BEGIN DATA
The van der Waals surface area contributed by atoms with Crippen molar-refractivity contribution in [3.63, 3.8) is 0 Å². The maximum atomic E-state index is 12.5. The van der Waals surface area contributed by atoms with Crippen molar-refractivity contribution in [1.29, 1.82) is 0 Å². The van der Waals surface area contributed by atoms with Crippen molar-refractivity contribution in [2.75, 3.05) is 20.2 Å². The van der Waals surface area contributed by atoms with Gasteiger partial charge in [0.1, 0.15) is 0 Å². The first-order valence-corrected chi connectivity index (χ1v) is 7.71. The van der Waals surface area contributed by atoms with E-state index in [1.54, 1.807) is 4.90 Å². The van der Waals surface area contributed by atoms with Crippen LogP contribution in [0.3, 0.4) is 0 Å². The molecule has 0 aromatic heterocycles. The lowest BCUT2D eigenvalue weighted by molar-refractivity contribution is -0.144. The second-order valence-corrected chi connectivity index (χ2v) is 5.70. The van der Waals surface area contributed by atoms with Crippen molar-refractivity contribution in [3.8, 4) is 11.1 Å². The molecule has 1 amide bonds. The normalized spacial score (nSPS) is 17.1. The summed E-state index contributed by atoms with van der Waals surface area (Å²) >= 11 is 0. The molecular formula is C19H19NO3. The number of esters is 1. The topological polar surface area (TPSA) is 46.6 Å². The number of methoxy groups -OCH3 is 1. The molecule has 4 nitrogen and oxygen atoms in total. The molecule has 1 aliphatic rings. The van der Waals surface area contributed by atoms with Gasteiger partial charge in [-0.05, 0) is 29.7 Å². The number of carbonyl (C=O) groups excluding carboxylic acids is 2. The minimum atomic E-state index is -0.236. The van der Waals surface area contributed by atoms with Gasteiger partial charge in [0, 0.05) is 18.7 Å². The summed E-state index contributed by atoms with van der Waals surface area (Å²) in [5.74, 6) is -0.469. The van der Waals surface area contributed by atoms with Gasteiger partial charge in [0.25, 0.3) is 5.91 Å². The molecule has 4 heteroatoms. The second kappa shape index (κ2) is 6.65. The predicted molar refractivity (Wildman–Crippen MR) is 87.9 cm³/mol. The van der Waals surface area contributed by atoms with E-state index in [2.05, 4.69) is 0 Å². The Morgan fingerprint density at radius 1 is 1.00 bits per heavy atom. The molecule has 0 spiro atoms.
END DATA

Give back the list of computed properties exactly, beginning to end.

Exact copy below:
The van der Waals surface area contributed by atoms with Crippen molar-refractivity contribution in [3.63, 3.8) is 0 Å². The maximum atomic E-state index is 12.5. The van der Waals surface area contributed by atoms with Crippen molar-refractivity contribution in [1.29, 1.82) is 0 Å². The van der Waals surface area contributed by atoms with Crippen molar-refractivity contribution in [2.75, 3.05) is 20.2 Å². The van der Waals surface area contributed by atoms with Gasteiger partial charge in [0.1, 0.15) is 0 Å². The first-order valence-corrected chi connectivity index (χ1v) is 7.71. The van der Waals surface area contributed by atoms with E-state index in [1.54, 1.807) is 4.90 Å². The van der Waals surface area contributed by atoms with Crippen LogP contribution in [0.3, 0.4) is 0 Å². The molecule has 0 aromatic heterocycles. The lowest BCUT2D eigenvalue weighted by molar-refractivity contribution is -0.144. The second-order valence-corrected chi connectivity index (χ2v) is 5.70. The van der Waals surface area contributed by atoms with Crippen molar-refractivity contribution in [3.8, 4) is 11.1 Å². The molecule has 1 amide bonds. The normalized spacial score (nSPS) is 17.1. The summed E-state index contributed by atoms with van der Waals surface area (Å²) >= 11 is 0. The molecular formula is C19H19NO3. The number of esters is 1. The topological polar surface area (TPSA) is 46.6 Å². The number of methoxy groups -OCH3 is 1. The molecule has 4 nitrogen and oxygen atoms in total. The molecule has 1 aliphatic rings. The van der Waals surface area contributed by atoms with Gasteiger partial charge in [-0.05, 0) is 29.7 Å². The number of carbonyl (C=O) groups excluding carboxylic acids is 2. The minimum atomic E-state index is -0.236. The van der Waals surface area contributed by atoms with Gasteiger partial charge in [0, 0.05) is 18.7 Å². The summed E-state index contributed by atoms with van der Waals surface area (Å²) in [5.74, 6) is -0.469. The van der Waals surface area contributed by atoms with Gasteiger partial charge in [0.25, 0.3) is 5.91 Å². The molecule has 4 heteroatoms. The second kappa shape index (κ2) is 6.65. The predicted molar refractivity (Wildman–Crippen MR) is 87.9 cm³/mol. The van der Waals surface area contributed by atoms with E-state index in [2.05, 4.69) is 0 Å². The Morgan fingerprint density at radius 1 is 1.00 bits per heavy atom. The molecule has 0 spiro atoms.